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Los Angeles Kings show what might have been for San Jose Sharks

Game 4: Kings take the lead in final four minutes of the second period and are winning 4-1 in the first minute after intermission.
Game 4: Kings take the lead in final four minutes of the second period and are winning 4-1 in the first minute after intermission.
Photo by Thearon W. Henderson/Getty Images

The Los Angeles Kings ready themselves for the opening game of the Stanley Cup Finals Wednesday, June 4. All the Pacific Division rival San Jose Sharks can do is think about what might have been.

Not only did the Sharks have four chances to advance in their first-round Stanley Cup playoff series in April, but the Kings are doing it with a familiar tandem. Collectively, they are the five pictured things that must be the sand that creates a pearl for this team over the summer.

Mark Purdy of the San Jose Mercury News talked about how their former residence in the Bay Area (1997 to 2002) makes viewing the current partnership of Dean Lombardi as general manager and Darryl Sutter as head coach harder. That duo has a real chance to guide Los Angeles to a second championship in the two most recent complete NHL seasons.

They have earned a solid but unimpressive 230 points over 179 regular season games (.642 point percentage). In the Stanley Cup playoffs, they have won an astounding nine of 10 series.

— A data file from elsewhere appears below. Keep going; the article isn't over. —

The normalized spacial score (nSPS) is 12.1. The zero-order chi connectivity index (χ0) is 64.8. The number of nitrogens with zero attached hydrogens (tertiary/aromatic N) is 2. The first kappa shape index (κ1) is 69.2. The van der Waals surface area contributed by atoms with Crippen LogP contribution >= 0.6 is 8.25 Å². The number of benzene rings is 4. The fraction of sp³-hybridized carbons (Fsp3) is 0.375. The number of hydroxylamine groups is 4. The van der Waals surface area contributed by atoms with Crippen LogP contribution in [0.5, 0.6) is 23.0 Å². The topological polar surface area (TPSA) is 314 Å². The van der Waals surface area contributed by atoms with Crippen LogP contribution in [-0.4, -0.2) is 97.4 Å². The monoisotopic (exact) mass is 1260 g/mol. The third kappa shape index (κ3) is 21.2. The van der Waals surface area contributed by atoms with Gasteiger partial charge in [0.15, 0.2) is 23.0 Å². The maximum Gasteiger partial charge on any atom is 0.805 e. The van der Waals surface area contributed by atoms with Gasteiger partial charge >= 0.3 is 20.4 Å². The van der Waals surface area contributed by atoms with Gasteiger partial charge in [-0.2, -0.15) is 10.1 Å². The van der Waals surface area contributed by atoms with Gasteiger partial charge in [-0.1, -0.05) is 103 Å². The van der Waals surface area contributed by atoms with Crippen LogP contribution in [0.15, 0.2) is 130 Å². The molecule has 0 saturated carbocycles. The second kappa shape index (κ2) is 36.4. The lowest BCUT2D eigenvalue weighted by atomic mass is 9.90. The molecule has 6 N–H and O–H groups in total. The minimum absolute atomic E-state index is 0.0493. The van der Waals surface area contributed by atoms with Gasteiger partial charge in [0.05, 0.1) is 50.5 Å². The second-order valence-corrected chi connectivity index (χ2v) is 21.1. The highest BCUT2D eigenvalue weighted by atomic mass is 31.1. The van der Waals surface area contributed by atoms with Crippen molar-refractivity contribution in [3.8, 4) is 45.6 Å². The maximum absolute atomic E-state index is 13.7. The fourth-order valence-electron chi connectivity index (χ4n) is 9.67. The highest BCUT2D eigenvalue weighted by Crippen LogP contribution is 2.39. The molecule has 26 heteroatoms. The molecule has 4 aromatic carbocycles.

Meanwhile, San Jose has captured four Pacific Division championships and a President's Trophy after moving on from Lombardi and Sutter. No NHL team has a better regular season record, only one has gotten to as many playoffs and few have as much first-round success.

After Mother's Day, the Sharks are a dismal 7-20 under general manager Doug Wilson. Under head coach Todd McLellan, they are 31-33 after taxes must be filed April 15. While being the envy of many for living in the Bay Area, they are left to envy teams that are still playing this time of year.

San Jose had better hope that envy festers into anger. Anger may be the path to the Dark Side, but it is also a vehicle for winning hockey games in late May. Teams that win often play with anger and use the mind-set that they are going to an actual battle.

The Sharks are not willing to go to war when it is on the line. Maybe that makes them better people because they are enlightened enough to know that it really is not that serious. It is not even the most important thing in their lives—most of them have families that should absolutely be more important.

Maybe San Jose needs players that can fool themselves into feeling that winning the Stanley Cup is more important than anything, whether just for three hours every other day or by being consumed by their profession once the calendar flips to April. Maybe the new ownership needs to learn from the last group and exercise patience.

Who is to say if Lombardi and Sutter would have been successful for the Sharks? They certainly learned along the way, and both spent time not employed in their current roles since leaving the team. However, both have proven themselves worthy of their craft by winning a Stanley Cup and contending for at least one more.

By contrast, neither of San Jose's men in those respective roles can say that. Doug Wilson has been a good general manager but has not fielded a team that can get the job done as the weather warms. Todd McLellan has a losing playoff record and no Stanley Cup as head coach of an elite team for six seasons.

As will be outlined here over the next week, they are not to blame for the Sharks falling short every year. At the same time, they cannot get the credit that is due their Stanley Cup-champion predecessors.

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